If our views on higher inflation being transitory turn out to be incorrect, then we believe that allocating capital to high quality businesses that have pricing power and high levels of structural growth will help protect against high inflation levels. We believe most of the companies in our portfolios can pass on cost inflation to their customers, thus enabling them to retain their future earnings and cash flows in “real” (inflation-adjusted) terms. The ability of the stocks in our portfolios to maintain the real value of their future earnings should allow them to minimise the negative impacts of higher inflation over the long term.

In addition, extremely high structural growth stocks are in a better position to handle high levels of inflation compared with stocks with a more modest growth rate. Even if we assume these high-quality stocks are not in a position to increase the nominal value of their future free cash flows and thus retain the real value of those free cash flows, the relative impact on the cash flow is lower.

In a relative sense, the higher the nominal structural growth rate for a company, the less the real growth rate declines for any given increase in inflation. A business with a 40% structural growth rate with 10% inflation suffers a 25% decline in real structural growth (compared to a zero-inflation situation). Contrast that with a 20% nominal growth rate company that would suffer a 50% decline in real growth from a move in inflation from 0% to 10%.

Businesses that can sustain high real growth rates typically have the following attributes:

1) strong and sustainable value propositions;

2) innovative cultures that actively improve the features and quality of the existing products and create new products over time;

3) yet to fully monetise the value of their existing product offering; and

4) revenues that are small relative to the size of their total addressable market (“TAM”).

Low quality businesses will suffer the most in a sustained high inflation environment, because many of these businesses will be unable to pass the cost inflation they experience on to their customers. High quality, structural growth companies should perform better in a relative sense than broader equity benchmarks, which are dominated by “old world” businesses. We define old world businesses as those that are no or low growth and/or are being disrupted by a far superior product or service.

Hyperion estimates 79% of the stocks (by index weight) in the Australian S&P/ASX300 Index can be categorised as old world. Outside Australia, 63% of the MSCI World Index and 54% of the U.S. S&P 500 Index have old world characteristics. This means the level of fundamental risk in the main benchmarks globally is high, as they are dominated by low growth businesses that are being disrupted by higher growth, more modern challengers. This disruption is being driven by the stronger value propositions that these modern businesses offer consumers. Over the next decade, we anticipate that there will be significant levels of “creative destruction” as this transition from incumbents to challengers progresses. In this highly competitive environment, it will be difficult for these large, listed businesses to pass on any input cost pressures in the form of higher prices.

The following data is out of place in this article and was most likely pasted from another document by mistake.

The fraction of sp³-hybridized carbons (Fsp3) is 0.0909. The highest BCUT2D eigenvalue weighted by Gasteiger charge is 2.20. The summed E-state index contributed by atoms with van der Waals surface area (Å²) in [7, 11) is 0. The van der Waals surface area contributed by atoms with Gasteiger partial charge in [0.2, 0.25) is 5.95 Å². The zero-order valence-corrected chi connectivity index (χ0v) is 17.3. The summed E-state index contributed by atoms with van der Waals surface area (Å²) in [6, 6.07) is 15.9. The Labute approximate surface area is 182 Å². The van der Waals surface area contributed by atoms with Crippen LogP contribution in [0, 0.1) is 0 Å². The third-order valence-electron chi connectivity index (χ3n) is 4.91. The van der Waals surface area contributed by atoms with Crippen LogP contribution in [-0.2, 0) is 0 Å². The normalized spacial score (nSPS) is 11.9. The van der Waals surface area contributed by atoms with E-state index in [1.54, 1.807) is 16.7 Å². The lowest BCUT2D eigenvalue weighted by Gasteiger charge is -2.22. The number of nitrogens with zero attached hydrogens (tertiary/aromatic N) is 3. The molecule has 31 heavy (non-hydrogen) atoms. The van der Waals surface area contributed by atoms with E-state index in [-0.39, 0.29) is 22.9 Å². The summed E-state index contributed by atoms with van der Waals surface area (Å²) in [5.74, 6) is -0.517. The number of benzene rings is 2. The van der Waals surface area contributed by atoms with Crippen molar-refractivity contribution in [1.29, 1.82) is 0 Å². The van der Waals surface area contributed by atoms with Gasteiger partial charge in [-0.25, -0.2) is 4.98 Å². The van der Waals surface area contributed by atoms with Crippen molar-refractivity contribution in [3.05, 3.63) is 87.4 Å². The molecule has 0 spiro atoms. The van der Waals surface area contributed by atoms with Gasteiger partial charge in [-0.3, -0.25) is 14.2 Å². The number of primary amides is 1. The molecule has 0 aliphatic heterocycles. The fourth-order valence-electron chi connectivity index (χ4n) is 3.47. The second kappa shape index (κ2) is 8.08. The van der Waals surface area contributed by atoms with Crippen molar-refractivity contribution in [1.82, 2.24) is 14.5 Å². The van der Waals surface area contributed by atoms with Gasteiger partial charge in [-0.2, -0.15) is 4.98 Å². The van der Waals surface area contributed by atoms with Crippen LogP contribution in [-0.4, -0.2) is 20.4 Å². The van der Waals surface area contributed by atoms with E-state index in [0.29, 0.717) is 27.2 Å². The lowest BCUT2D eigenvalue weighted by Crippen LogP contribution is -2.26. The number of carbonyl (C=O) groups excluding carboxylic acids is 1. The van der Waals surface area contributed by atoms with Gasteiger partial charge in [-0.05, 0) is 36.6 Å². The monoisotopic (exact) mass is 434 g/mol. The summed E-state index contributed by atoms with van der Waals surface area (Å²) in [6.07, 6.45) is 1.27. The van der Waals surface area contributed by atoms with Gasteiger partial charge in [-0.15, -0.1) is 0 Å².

Figure 5: Proportion of benchmarks that are “old world”

Source: FactSet, Hyperion. Hyperion has assigned companies with no or low expected EPS growth and/or with risk of permanent business model disruption as old world.

Historically, some commodities and non-fiat currencies such as gold have been considered good inflation hedges. However, we believe software companies will be identified as more effective, modern inflation hedges going forward. These companies typically have software that is absorbed in the workflow of an organisation, which means there are high switching costs. Often the software is under-monetised relative to its value as the focus has been growing its user base and capturing the addressable market opportunity rather than optimising pricing. Companies that have strong market positions with a loyal user base that are paying relatively low monthly subscription fees could substantially increase their prices.

We estimate software represents less than 30% of developed global equities. Information Technology and Communication Services sectors currently have weights of 22% and 9%, respectively, in the MSCI World Index. We believe Hyperion’s portfolio is relatively well positioned as an inflation hedge with strong pricing power and organic growth levers.

Figure 6: Fama French HML Index – Value Underperforms in Low Growth, Low Inflation, Low Confidence Environments

Source: Kenneth R. French U.S. Research Returns Data (2021) Portfolios Formed on Book-to-Market http://mba.tuck.dartmouth.edu/pages/faculty/ken.french/data_library.html#Benchmarks

Mark Arnold (CIO) and Jason Orthman (Deputy CIO)

July 2021

Disclaimer Hyperion Asset Management Limited (‘Hyperion’) ABN 80 080 135 897, AFSL 238 380 is the investment manager of the Funds. Please read the Product Disclosure Statement (‘PDS’) in its entirety before making an investment decision in the Funds. You can obtain a copy of the latest PDS of the Funds by contacting Hyperion at 1300 497 374 or via email to investorservices@hyperion.com.au.

Hyperion and Pinnacle Fund Services Limited believes the information contained in this communication is reliable, however no warranty is given as to its accuracy and persons relying on this information do so at their own risk. Past performance is not a reliable indicator of future performance. Any opinions or forecasts reflect the judgment and assumptions of Hyperion and its representatives on the basis of information at the date of publication and may later change without notice. The information is not intended as a securities recommendation or statement of opinion intended to influence a person or persons in making a decision in relation to investment. This communication is for general information only. It has been prepared without taking account of any person’s objectives, financial situation or needs. Any person relying on this information should obtain professional advice before doing so. To the extent permitted by law, Hyperion disclaim all liability to any person relying on the information in respect of any loss or damage (including consequential loss or damage) however caused, which may be suffered or arise directly or indirectly in respect of such information contained in this communication.